Variety, the Children’s Charity, was sad to learn of the passing of veteran comedian and variety performer, Max Bygraves, who has died aged 89.

Max was a long-term supporter of Variety and his son, Anthony, continues this tradition as he often supports our Wessex committee. Max was born in London in 1922 to an East End boxer and given the name Walter, where he was one of nine children in a Roman Catholic family.

Max joined the RAF during the Second World War and this was where he gained the nickname ‘Max’ from his impersonation of the comedian Max Miller on the first night of service. His career started just after the war, when he appeared on stage with Frankie Howerd, Benny Hill, Harry Secombe and Spike Milligan.

It was radio that first saw him bring the music hall tradition to a wider audience when he appeared in, and wrote, Educating Archie with his friend Eric Sykes. A show with Judy Garland at the London Palladium led to a five-month stint on Broadway, and his fame soon grew through 30 gold discs and 20 royal variety shows where audiences were asked to ‘SingAlongMax’.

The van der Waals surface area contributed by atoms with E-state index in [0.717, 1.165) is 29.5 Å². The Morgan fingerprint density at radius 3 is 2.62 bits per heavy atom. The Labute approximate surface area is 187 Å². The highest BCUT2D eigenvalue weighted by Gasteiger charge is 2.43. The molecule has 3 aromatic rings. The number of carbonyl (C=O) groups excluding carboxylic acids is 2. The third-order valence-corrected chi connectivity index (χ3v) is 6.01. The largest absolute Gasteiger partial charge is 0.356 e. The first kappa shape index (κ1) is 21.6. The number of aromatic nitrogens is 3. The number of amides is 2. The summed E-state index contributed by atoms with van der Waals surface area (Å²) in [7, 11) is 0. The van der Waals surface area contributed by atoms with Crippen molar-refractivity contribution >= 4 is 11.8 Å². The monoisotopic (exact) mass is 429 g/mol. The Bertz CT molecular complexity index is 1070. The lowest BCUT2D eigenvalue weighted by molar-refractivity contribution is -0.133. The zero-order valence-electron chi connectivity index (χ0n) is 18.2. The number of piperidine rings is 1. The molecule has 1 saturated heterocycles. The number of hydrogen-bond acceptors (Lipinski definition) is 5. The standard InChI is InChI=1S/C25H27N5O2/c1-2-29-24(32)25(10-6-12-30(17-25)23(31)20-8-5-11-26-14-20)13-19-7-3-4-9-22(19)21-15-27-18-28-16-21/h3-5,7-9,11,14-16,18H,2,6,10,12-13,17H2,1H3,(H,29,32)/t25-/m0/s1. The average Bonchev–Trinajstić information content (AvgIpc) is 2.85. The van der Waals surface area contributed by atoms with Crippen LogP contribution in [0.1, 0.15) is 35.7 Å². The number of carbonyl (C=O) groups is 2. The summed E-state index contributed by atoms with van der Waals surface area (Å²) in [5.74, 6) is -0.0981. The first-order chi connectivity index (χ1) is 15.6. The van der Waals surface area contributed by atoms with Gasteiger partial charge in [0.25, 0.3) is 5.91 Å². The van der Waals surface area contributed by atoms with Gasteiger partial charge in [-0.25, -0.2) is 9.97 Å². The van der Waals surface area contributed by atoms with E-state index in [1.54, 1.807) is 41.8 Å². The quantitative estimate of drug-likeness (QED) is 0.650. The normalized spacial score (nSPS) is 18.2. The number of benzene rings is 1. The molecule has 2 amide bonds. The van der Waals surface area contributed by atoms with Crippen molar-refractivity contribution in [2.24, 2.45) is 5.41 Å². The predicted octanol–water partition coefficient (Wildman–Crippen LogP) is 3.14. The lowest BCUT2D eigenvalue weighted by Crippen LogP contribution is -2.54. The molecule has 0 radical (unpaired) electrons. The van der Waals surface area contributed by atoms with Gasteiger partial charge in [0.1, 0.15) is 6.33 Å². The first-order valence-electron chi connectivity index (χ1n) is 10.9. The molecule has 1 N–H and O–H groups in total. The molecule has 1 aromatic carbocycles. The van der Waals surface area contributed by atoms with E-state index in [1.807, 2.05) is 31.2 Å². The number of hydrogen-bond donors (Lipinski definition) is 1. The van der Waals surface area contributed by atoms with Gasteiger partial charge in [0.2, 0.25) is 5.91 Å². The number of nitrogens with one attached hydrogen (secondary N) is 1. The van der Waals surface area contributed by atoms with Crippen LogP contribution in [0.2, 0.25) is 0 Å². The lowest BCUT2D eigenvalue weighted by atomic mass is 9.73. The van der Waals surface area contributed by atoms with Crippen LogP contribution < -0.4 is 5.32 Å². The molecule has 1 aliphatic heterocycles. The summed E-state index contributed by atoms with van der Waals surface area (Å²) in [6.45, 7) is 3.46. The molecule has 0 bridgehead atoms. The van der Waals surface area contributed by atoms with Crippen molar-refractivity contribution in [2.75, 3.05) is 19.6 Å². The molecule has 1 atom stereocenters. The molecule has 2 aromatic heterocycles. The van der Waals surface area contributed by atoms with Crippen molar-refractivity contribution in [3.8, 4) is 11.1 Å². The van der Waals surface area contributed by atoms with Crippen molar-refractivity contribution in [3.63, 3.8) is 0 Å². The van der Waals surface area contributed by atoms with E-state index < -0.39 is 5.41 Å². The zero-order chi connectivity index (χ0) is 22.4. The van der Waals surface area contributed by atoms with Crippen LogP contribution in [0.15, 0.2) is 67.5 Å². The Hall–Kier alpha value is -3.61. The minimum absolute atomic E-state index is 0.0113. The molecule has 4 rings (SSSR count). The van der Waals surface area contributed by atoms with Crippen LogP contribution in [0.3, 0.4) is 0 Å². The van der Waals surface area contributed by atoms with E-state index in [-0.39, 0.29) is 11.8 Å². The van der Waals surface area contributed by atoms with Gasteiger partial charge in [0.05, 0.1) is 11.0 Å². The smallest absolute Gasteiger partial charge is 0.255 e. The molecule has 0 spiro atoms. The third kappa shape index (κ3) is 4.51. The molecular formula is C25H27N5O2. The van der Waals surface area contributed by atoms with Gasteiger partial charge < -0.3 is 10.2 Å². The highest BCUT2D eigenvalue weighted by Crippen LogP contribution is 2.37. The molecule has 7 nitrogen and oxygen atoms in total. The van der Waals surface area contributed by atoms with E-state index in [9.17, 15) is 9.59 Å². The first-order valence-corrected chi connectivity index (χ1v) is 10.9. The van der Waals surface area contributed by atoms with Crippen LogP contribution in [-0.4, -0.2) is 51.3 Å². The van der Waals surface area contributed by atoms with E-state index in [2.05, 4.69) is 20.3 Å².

He appeared in a number of films and by the time he hosted the TV quiz show Family Fortunes in the 80s, his numerous hit songs, and his ownership of the rights to Lionel Bart’s musical Oliver!, Max had become a multimillionaire.

Max supported Variety for many years and was a Barker from 1972 as well as great member of the Golf Society alongside his friends and fellow members, Jimmy Tarbuck and Ed ‘Stewpot’ Stewart.
In 1982, Max was awarded an OBE, but described himself as ‘just an ordinary Cockney bloke who made it’.

We were proud to mark Max’s 70th birthday with a celebratory lunch in 1993. Max emigrated to Queensland, Australia from Bournemouth in 2005 with his wife Blossom. Max had Alzheimer’s disease and had been cared for by his daughter, Christine, since his wife passed away last year.

Everyone at Variety including the Chief Barker, Keith Andrews, would like to pass on our thoughts and condolences to Max’s family and friends.